|Year of offer||Not available in 2018|
|Subject level||Undergraduate Level 2|
|Fees||Subject EFTSL, Level, Discipline & Census Date|
Effective communication is the key to successful practice in many disciplines. This subject details how talk is managed in a range of professional settings, including: education (e.g. teacher-student interactions); medicine (e.g. doctor-patient consultations), psychology (e.g. counselling), law (e.g. question design in courtrooms), and journalism (e.g. radio interviews).
This subject will introduce students to interactional practices that are common to all workplaces: negotiation and resolving conflict; sources of misunderstanding; aligning with other speakers; managing topics; and different cultural practices in making sense of talk at work. Students will learn how interaction is organized based on the fundamental tenets of conversation analysis: turn-taking, repair and the sequential organization of talk. Students will develop an understanding of how these rules are managed in a range of settings, understanding talk as collaboratively achieved and fundamental to professional development.
On completion of this subject, students will be able to evaluate practices of effective communication in a range of professional settings, develop their own communication skills, and identify practical solutions to communication problems in the workplace.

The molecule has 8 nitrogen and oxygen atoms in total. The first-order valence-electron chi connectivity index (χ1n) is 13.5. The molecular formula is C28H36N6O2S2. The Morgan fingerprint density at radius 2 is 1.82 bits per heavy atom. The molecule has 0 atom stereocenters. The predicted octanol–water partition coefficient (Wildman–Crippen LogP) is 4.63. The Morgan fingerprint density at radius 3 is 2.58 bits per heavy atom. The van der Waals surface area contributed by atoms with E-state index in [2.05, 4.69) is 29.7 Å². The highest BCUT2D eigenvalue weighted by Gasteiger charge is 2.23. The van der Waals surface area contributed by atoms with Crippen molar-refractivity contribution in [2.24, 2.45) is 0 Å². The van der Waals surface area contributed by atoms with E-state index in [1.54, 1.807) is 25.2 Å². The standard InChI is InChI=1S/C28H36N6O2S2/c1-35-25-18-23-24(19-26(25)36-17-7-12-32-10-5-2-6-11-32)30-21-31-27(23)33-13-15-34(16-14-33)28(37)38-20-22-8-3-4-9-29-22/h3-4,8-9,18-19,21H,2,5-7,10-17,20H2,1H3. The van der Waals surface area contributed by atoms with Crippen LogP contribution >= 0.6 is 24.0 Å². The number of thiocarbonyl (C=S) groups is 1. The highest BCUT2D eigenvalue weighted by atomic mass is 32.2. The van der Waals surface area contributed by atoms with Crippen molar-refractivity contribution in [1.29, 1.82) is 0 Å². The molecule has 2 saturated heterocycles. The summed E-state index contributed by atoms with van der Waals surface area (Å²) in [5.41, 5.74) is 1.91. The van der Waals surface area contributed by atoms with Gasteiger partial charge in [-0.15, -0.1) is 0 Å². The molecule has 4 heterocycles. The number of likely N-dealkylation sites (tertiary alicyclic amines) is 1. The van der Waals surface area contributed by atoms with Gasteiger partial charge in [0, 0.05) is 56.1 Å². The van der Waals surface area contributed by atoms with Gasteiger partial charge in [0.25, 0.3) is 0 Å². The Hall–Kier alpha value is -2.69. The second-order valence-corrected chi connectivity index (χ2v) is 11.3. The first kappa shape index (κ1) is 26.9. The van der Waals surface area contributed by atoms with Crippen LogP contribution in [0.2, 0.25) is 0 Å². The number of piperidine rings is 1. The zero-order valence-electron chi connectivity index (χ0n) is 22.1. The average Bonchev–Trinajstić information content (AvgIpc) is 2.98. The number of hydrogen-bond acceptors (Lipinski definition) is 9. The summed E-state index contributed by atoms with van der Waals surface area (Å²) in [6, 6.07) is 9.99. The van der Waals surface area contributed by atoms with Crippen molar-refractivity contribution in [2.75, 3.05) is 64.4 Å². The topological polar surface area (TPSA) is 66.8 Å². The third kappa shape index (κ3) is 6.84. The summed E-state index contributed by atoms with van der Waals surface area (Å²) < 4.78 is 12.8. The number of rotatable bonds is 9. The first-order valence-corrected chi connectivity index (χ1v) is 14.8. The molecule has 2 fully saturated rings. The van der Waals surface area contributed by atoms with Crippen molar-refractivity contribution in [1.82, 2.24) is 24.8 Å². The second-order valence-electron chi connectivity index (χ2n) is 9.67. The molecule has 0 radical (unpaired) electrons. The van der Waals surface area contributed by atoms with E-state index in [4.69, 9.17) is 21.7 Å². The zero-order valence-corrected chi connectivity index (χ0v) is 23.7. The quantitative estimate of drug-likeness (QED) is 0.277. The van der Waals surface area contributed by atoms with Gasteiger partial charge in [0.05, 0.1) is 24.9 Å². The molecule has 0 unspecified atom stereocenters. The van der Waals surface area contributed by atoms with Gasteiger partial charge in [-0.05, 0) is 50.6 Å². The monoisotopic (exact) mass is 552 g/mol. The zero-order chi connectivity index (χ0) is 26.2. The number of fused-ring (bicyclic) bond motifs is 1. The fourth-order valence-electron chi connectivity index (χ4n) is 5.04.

Intended learning outcomes
On completion of this students should be able to:
- Identify verbal and non-verbal features of talk, using conversation analysis transcription;
- Identify and explain the structural ‘rules' of talk;
- Demonstrate key understandings of how communication is (mis)managed in professional settings;
- Analyse specific communication practices used in different professional contexts;
- Demonstrate how research evidence can provide solutions to communication issues in the workplace.
- Research skills through effective use of library resources and electronic databases;
- Critical thinking and analysis through reviews of the research literature and workshop discussions;
- Creative thinking through conceptualising theoretical problems, forming judgements and arguments from conflicting evidence and by critical analysis;
- Communicating knowledge effectively through workshop discussions and assessment tasks;
- Written communication skills through assignment preparation;
- Public speaking skills through workshop discussions;
- Attention to detail through assignment preparation and writing;
- Time management and planning through managing and organising workloads for class participation, recommended reading, and assignment completion.